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Connected Homes April 2015 Viewpoints

Technology Analyst: Kyle M. Whitman

Device Charging

Why is this topic significant?

Mobile devices have become a primary means through which people interact with networked entertainment electronics, home-automation peripherals, and other devices within the connected home. Many companies have been developing innovative solutions for charging mobile devices within the home, but few new solutions offer any major benefits over conventional chargers.

Description

Home-networking technologies have evolved substantially over the years to provide better and more-reliable connections between mobile devices and remote services, and improved interactions between mobile devices and other nodes within home networks. But to serve useful functions within home networks, mobile devices need more than good network connectivity; they also require electrical power. Various companies have attempted to make recharging mobile devices more convenient. Many smartphones and tablets now ship with built-in support for wireless-charging systems that follow the Wireless Power Consortium's Qi standard, and a wide range of cases, replacement batteries, and other accessories let users add Qi compatibility to devices that do not have built-in support for the standard. Similar accessories exist for a rival standard: Powermat, from the Power Matters Alliance. To charge up an appropriately equipped mobile device, a user needs merely to place the device in contact with a compatible charging pad. Many companies sell charging pads compatible with either the Qi or the Powermat standard. Thus, it is relatively easy for any user to add wireless-charging capability to any mobile device.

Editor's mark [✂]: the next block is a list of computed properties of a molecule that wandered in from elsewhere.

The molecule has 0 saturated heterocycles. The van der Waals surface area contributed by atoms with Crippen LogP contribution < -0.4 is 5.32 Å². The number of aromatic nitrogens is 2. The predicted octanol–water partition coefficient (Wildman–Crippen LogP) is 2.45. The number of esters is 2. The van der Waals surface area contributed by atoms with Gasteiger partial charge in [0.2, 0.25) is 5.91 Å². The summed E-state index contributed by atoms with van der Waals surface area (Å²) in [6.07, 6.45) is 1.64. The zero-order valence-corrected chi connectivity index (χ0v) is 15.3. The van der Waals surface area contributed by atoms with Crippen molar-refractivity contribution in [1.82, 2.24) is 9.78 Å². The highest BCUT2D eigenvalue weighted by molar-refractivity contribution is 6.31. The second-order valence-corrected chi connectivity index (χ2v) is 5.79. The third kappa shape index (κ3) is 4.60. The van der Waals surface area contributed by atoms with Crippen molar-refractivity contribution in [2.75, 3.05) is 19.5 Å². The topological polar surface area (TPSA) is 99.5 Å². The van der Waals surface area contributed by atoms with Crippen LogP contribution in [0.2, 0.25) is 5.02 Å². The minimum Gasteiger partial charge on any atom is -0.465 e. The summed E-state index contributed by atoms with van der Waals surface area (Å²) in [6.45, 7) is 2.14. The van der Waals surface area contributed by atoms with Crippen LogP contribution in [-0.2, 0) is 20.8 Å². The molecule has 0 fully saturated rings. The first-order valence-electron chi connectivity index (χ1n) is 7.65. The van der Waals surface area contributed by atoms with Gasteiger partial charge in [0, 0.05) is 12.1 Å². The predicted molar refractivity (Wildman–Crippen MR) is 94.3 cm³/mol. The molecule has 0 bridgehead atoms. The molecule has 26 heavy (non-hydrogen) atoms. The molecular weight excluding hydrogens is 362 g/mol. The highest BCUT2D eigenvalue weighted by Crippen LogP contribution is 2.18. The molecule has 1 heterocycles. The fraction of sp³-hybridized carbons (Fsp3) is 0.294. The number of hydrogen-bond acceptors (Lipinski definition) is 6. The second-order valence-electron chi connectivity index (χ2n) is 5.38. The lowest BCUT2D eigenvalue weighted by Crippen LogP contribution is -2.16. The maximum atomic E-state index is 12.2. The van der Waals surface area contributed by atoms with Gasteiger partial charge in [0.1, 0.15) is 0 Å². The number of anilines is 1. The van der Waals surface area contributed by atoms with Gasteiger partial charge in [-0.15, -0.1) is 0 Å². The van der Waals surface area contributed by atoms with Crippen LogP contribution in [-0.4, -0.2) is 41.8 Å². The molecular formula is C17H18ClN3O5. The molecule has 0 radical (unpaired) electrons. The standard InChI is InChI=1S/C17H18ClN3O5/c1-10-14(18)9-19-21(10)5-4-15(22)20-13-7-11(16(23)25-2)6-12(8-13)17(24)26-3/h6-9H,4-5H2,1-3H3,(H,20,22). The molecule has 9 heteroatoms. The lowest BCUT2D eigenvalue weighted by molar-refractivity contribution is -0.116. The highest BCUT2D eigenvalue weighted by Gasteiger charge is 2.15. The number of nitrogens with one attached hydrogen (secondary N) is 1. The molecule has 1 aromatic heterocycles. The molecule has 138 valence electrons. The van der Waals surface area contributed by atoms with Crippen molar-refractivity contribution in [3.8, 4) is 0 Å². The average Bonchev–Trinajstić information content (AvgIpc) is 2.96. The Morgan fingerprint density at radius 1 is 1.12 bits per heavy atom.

Implications

Wireless-charging solutions are becoming better and less expensive as time passes, but only a handful of devices (all of which support the Qi standard) have garnered large numbers of positive reviews from users on Amazon.com and other prominent sites. Discount furniture maker Ikea recently announced it will sell Qi chargers that users can retrofit into furniture, as well as special furniture pieces that have Qi chargers built in. But because current wireless-charging technology requires physical contact between a charger and a device, users cannot actively use their devices while charging them. This limitation is important, because mobile-device batteries frequently need charging when users are most likely to want to interact with the devices (such as at the end of a long workday). And entertainment applications can drain mobile-device batteries very quickly. In both of those common situations, conventional wired chargers work better than wireless ones.

Impacts/Disruptions

Various companies are working on means to charge electronic devices wirelessly without requiring the device to be in contact with (or in very close proximity to) a charging pad. But progress in advanced radio-frequency wireless power transmission (a leading candidate for long-range wireless power for consumer use) has been slow. In the meantime, conventional wired solutions are likely to retain their convenience advantage over existing wireless-charging solutions. With increasing numbers of conventional power strips, surge protectors, and even electrical outlet covers integrating USB ports for plugging in mobile-device charging cables, wired solutions are bound to become even more ubiquitous—and convenient.

Scale of Impact

  • Low
  • Medium
  • High
The scale of impact for this topic is: Medium

Time of Impact

  • Now
  • 5 Years
  • 10 Years
  • 15 Years
The time of impact for this topic is: Now to 5 Years

Opportunitites in the following industry areas: